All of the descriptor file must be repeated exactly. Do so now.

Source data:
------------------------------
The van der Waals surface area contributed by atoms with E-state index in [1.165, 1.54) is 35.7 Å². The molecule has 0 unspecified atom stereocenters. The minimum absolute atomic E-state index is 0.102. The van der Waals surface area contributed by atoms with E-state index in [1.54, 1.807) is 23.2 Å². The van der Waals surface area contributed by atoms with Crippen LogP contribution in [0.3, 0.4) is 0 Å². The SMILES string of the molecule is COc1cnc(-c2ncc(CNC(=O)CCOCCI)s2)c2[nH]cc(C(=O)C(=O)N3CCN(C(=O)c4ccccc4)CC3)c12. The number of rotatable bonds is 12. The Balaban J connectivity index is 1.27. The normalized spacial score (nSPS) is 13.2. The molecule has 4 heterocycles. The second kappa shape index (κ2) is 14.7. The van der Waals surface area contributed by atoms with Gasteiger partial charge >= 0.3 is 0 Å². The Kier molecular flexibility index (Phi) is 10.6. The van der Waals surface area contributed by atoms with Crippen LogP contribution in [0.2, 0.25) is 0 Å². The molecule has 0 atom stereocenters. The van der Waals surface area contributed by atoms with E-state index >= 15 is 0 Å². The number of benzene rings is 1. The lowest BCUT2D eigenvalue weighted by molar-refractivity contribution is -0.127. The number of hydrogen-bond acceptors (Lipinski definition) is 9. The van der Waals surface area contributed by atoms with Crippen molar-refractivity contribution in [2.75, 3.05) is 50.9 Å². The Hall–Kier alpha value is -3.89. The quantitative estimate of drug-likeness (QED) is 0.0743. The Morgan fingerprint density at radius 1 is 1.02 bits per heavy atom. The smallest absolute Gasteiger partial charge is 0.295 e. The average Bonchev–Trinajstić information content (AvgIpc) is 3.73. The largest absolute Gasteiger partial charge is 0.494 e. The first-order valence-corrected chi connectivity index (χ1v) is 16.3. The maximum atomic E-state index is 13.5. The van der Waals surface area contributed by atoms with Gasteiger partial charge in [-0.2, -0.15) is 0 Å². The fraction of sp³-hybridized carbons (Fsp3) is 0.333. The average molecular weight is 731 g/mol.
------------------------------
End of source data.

The van der Waals surface area contributed by atoms with E-state index in [1.165, 1.54) is 35.7 Å². The molecule has 0 unspecified atom stereocenters. The minimum absolute atomic E-state index is 0.102. The van der Waals surface area contributed by atoms with E-state index in [1.54, 1.807) is 23.2 Å². The van der Waals surface area contributed by atoms with Crippen LogP contribution in [0.3, 0.4) is 0 Å². The SMILES string of the molecule is COc1cnc(-c2ncc(CNC(=O)CCOCCI)s2)c2[nH]cc(C(=O)C(=O)N3CCN(C(=O)c4ccccc4)CC3)c12. The number of rotatable bonds is 12. The Balaban J connectivity index is 1.27. The normalized spacial score (nSPS) is 13.2. The molecule has 4 heterocycles. The second kappa shape index (κ2) is 14.7. The van der Waals surface area contributed by atoms with Gasteiger partial charge >= 0.3 is 0 Å². The Kier molecular flexibility index (Phi) is 10.6. The van der Waals surface area contributed by atoms with Crippen LogP contribution in [0.2, 0.25) is 0 Å². The molecule has 0 atom stereocenters. The van der Waals surface area contributed by atoms with E-state index >= 15 is 0 Å². The number of benzene rings is 1. The lowest BCUT2D eigenvalue weighted by molar-refractivity contribution is -0.127. The number of hydrogen-bond acceptors (Lipinski definition) is 9. The van der Waals surface area contributed by atoms with Crippen molar-refractivity contribution in [2.75, 3.05) is 50.9 Å². The Hall–Kier alpha value is -3.89. The quantitative estimate of drug-likeness (QED) is 0.0743. The Morgan fingerprint density at radius 1 is 1.02 bits per heavy atom. The smallest absolute Gasteiger partial charge is 0.295 e. The average Bonchev–Trinajstić information content (AvgIpc) is 3.73. The largest absolute Gasteiger partial charge is 0.494 e. The first-order valence-corrected chi connectivity index (χ1v) is 16.3. The maximum atomic E-state index is 13.5. The van der Waals surface area contributed by atoms with Gasteiger partial charge in [-0.2, -0.15) is 0 Å². The fraction of sp³-hybridized carbons (Fsp3) is 0.333. The average molecular weight is 731 g/mol.